Molecular, Cellular, and Developmental Biology at the University of Michigan
Molecular, Cellular, and Developmental Biology
Molecular, Cellular, and Developmental Biology

MCDB MCDB MCDB MCDB MCDB MCDB MCDB MCDB MCDB MCDB MCDB MCDB MCDB MCDB MCDB
Linda Barthel of the Raymond Lab.
Members of the Chapman Lab.
Michael O'Connor of the Chapman Lab.
Members of the Jakob Lab.

line
The Department of Molecular, Cellular and Developmental Biology strives to develop new knowledge through basic research about the function of living organisms with focus on the molecular and cellular levels of all branches of life - bacteria, plants, and animals. Our faculty research strengths are animal physiology and neurobiology, biochemistry, cell biology, developmental biology, microbiology and plant molecular biology. We are home to the undergraduate concentration in Cell and Molecular Biology that graduates nearly 200 students per year. Our General Public and Pre-College Students section offers answers to questions about biology. We hope you find our site informative!
line

MCDB News
Undergraduates
and their faculty adviser, Ray Barbehenn, helped explain an observation that had puzzled insect ecologists who study gypsy moth caterpillars. Read more.

MCDB News
Elaina Breznau,
a graduate student in the Miller Lab, was recently awarded a Journal of Cell Science Travelling Fellowship. Read more.

MCDB News
Lilia Popova,
a member of the Schiefelbein Lab, has been selected as a 2013 Intel Science Talent Search Finalist. Read more.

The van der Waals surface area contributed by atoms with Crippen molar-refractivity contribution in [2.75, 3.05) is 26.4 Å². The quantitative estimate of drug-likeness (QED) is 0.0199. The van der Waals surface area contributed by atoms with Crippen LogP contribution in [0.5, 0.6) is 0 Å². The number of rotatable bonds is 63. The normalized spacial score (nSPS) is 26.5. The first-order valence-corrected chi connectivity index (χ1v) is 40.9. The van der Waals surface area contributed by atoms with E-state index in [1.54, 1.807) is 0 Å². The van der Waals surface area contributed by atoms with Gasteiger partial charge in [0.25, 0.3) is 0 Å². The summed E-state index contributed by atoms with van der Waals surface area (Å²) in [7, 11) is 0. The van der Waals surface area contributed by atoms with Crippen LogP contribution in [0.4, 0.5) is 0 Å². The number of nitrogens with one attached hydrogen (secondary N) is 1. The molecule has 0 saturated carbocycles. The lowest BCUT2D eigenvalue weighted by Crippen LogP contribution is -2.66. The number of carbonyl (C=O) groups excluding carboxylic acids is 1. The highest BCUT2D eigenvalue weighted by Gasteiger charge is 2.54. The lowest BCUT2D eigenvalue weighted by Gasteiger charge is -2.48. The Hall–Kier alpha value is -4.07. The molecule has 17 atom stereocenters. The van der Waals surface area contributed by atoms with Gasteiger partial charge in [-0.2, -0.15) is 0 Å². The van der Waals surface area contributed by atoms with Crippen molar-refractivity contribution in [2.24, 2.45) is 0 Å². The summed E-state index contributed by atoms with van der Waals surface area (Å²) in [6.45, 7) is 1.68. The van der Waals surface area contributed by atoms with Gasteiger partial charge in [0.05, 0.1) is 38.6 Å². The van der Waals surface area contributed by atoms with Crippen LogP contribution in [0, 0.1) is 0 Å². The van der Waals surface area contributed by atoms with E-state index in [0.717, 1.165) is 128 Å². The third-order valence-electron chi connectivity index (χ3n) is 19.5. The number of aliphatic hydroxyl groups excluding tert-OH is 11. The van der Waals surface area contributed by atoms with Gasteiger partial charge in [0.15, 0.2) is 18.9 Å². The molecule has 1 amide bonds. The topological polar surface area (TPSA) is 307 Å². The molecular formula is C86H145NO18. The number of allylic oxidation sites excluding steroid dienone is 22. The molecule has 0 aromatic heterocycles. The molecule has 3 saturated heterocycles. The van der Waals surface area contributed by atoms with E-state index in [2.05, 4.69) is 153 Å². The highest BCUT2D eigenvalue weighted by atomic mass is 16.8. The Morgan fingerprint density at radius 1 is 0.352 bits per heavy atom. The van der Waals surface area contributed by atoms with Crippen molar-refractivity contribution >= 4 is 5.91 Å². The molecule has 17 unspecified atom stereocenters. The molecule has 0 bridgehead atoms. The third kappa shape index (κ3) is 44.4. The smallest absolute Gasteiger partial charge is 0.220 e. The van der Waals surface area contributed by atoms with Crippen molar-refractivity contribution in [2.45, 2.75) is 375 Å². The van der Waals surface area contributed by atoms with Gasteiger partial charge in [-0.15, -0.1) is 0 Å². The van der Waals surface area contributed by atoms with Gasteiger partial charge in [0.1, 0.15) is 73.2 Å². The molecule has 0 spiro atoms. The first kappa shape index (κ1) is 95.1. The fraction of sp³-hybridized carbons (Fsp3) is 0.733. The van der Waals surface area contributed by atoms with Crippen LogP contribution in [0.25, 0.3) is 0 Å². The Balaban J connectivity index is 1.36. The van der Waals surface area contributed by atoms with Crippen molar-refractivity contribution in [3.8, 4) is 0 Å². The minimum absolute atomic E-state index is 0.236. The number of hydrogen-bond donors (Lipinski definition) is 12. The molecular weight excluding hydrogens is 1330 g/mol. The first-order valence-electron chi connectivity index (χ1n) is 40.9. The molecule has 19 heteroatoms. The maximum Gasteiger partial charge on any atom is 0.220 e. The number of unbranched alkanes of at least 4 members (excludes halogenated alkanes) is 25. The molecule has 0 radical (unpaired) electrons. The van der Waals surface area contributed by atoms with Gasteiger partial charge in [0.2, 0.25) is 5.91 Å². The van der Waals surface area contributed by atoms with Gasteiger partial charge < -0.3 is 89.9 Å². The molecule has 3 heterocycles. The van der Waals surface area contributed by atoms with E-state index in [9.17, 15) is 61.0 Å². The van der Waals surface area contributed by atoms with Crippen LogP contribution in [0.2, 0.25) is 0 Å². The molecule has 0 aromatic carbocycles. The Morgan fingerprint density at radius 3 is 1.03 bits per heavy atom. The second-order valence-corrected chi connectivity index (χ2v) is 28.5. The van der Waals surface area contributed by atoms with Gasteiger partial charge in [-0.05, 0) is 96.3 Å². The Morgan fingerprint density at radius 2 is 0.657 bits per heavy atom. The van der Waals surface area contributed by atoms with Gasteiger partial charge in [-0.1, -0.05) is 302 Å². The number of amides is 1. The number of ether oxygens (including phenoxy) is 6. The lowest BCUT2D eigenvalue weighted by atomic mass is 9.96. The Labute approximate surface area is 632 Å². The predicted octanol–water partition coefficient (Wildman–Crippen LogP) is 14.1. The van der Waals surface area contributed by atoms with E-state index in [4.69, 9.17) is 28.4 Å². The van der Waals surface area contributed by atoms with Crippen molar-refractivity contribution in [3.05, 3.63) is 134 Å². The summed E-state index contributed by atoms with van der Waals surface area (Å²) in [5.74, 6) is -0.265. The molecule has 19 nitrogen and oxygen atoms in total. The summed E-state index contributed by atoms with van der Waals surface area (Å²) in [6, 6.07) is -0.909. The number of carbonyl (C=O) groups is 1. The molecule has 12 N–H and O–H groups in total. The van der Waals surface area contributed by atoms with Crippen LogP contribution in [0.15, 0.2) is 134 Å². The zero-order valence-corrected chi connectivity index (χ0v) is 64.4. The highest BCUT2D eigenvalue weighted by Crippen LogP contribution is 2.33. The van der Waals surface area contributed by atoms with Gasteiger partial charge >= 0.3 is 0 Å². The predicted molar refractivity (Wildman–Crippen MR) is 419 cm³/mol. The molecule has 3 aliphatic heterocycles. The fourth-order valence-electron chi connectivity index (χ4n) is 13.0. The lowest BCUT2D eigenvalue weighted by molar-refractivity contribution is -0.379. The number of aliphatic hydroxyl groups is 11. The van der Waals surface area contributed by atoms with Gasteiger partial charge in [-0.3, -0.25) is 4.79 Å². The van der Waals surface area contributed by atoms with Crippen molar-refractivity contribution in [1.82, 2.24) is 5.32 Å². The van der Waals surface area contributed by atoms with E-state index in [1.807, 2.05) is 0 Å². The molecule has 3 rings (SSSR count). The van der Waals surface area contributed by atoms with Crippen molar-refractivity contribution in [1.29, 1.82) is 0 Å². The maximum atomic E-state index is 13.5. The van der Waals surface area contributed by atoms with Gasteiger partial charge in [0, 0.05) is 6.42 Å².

MCDB News
MCDB Professors
James Bardwell, Jianming Li, and Eran Pichersky have been named American Association for the Advancement of Science (AAAS) Fellows. Read more.

MCDB News
Adnan Syed,
a PhD student in the Boles Lab, was recently awarded an American Heart Association Predoctoral Fellowship. Read more.

MCDB News
Professor Emeritus
Sally Allen
passed away November 13, 2012 at age 86 after a brief illness. Sally was professor of biology for over 30 years and was a tireless and dedicated researcher and lecturer. Read more.

Read more MCDB News
border
The Highwire Ubiquitin Ligase Promotes Axonal Degeneration by Tuning Levels of Nmnat Protein
PLoS Biol 10(12): e1001440
Xin Xiong, Yan Hao, Kan Sun, Jiaxing Li, Xia Li, Bibhudatta Mishra, Pushpanjali Soppina, Chunlai Wu, Richard I. Hume, Catherine A. Collins

Axonal degeneration is a major problem in neurodegenerative diseases and neuronal injuries, but the process is not well understood. In a paper published in the journal PLOS Biology, University of Michigan graduate student Xin Xiong, together with colleagues in Catherine Collins's lab, report they've identified a protein that functions within neurons to promote the destruction of axons and synapses. It achieves this function by destroying an essential "survival" factor, which is normally transported into axons from the cell body. The protein, named Highwire in Drosophila, is highly conserved from flies to humans, and is previously known for a different role in regulating synapticdevelopment. Data from the study suggest a model in which Highwire promotesaxonal degeneration by destroying the "survival" factor in distal axons. Read this Publication Read All Featured Publications
border

border
MCDB Bottom